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Romanian Singers Abroad - The Tenor Călin Brătescu
Back in Romania for a short period of time, Călin Brătescu was kind enough to answer our questions:
The listeners of Radio Romania Music and the visitors of its site will be glad to receive news of the tenor Călin Brătescu. And I would like you to start by pointing out your main performances in the 2011-2012 season, when you performed in Frankfurt, Köln, Bordeaux, Timisoara, Cluj.
Last season meant my debut at Oper Frankfurt, with the opera Adriana Lecouvreur by Francesco Cilea, in September-October. In Köln I participated in a project with Tosca by Puccini, under the baton of Markus Stenz in May 2012. With Tosca again, I made my debut at the Paris Opera, under the baton of Paolo Carignani; I'll return to Paris in May, for a project with the opera La Gioconda by Ponchielli. I'll return to Frankfurt in January 2014, for a project with Tosca, together with the Romanian soprano Cellia Costea. I come across a lot of Romanian artists in all operas, both in the orchestras and the choirs. This is even more frequent when it comes to soloists; I have more and more often the pleasure of singing with other Romanian interpreters.
What other projects do you have for this season?
I am to leave for the Hamburg State Opera to perform Tosca. In 2014 I'll go to Liège with the same opera. The Kazan Theatre in the Republic of Tatarstan - Russia is very dear to me; I was surprised to find there a very big and beautiful theatre, with soloists and an excellent artistic department. I'll return on this stage.
You're in Romania for a short period of time. You were in Iasi. What happened there?
I had performances with Rigoletto, Lucia di Lammermoor and Tosca. Very good things happen, which is really important.
I'd like us to go back to the Frankfurt topic and the performances with Adriana Lecouvreur. Can you tell us more about this production, the partners and the conductor?
Maestro Mark Shanahan was the conductor. Adriana Lecouvreur was interpreted by the well-known soprano Annalisa Raspagliosi and by a great surprise in the good sense of the word - Cristina Păsăroiu, a 26-year old Romanian soprano who was a revelation to the Frankfurt audience. I wish her a successful career, as I wish all my colleagues. Vincent Boussard was the director and the costumes were created by Christian Lacroix. These are important names in the world of theatre and fashion, so you can imagine the magnitude of the performance. The whole vision was a mix of classical and modern, enjoying a fairly good reception by the Frankfurt audience.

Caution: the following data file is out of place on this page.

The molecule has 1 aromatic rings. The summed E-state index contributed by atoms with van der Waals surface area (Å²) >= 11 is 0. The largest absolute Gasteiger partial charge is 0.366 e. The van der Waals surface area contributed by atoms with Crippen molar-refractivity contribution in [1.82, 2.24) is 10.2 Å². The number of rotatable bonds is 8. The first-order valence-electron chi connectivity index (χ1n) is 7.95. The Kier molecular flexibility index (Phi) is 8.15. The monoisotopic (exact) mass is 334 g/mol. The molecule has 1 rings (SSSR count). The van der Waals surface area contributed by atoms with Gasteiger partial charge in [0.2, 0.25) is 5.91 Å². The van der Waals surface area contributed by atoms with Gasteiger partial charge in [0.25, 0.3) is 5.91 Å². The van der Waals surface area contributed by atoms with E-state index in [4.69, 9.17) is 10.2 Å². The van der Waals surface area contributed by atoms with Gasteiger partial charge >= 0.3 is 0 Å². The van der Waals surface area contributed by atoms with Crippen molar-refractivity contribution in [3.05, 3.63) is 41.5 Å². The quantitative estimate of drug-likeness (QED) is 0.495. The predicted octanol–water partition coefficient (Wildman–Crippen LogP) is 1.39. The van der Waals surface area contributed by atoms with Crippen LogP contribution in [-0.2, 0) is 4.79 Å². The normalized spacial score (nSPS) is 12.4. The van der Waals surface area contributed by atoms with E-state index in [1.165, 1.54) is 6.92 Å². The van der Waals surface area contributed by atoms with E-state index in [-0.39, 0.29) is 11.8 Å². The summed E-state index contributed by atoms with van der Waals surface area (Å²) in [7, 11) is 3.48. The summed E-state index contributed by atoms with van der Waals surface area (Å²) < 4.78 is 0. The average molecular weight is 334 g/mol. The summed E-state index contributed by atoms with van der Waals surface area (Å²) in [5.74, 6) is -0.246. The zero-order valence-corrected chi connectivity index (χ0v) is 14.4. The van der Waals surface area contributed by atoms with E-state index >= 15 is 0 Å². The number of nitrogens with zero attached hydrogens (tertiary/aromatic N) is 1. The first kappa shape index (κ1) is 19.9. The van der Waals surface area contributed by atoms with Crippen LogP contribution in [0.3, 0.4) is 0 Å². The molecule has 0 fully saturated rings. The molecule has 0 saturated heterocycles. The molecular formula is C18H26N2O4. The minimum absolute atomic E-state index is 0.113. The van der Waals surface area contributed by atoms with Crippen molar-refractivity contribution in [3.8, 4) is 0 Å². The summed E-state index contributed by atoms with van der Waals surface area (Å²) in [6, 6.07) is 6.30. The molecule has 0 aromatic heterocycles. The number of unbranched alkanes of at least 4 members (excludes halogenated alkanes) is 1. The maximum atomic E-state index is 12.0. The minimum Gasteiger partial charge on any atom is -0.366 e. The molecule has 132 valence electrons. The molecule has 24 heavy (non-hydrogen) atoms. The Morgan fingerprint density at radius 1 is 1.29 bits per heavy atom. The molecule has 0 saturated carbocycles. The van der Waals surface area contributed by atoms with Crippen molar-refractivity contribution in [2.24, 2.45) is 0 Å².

If you were to choose one of the roles you have interpreted lately - Don Jose, Maurizio, Cavaradossi - with which have you felt most comfortable?
If I were to compare them, I would say that the role of Cavaradossi (in Tosca) is the dearest to me and the closest to my voice.
What roles do you intend to approach in the future?
I'd like to play Riccardo in A Masked Ball and Hoffmann in The Tales of Hoffmann; Don Carlos in Verdi's eponymous opera is also on my wish list and we'll see where things go from there.
When you tackle a new score, do you listen to other interpretations? What are your benchmarks?
There may be many potential models, but for me, the most representative in the world of tenors is the well-known Franco Corelli. He is a symbol who will continue to be with us, probably for ever.
You were on important stages. Which was the theatre where you felt best?
I'm a friendly person in general. I felt I belonged in all the theatres. I felt really good in either Frankfurt or Paris.
But you might feel that some theatre has a better sonority than another.
This is a different issue, practically related to a theatre's acoustics. Generally, theatres in the West have very good acoustics. Of course, there are also some exceptions. For example, one might argue the case of the Paris Opera, with a big stage and a very wide opening, but whose acoustics are said to be a little unsettling for the soloists performing there. But, with a good technique and mustering the necessary courage, things can go very well.
What other stages would you like to perform on?
There is, of course, a list and every artist who wants to have an important career aspires to perform in the most important theatres. I wish to sing at the Metropolitan Opera, Scala or the Berlin Opera, a theatre I'm looking forward to. Anyway, a theatre is the place where we vibrate and we do what we are meant to do. It doesn't matter if it's the biggest theatre; the important thing is to do what we want.
What do you most appreciate in a stage partner? And please name a few of the partners you collaborated with.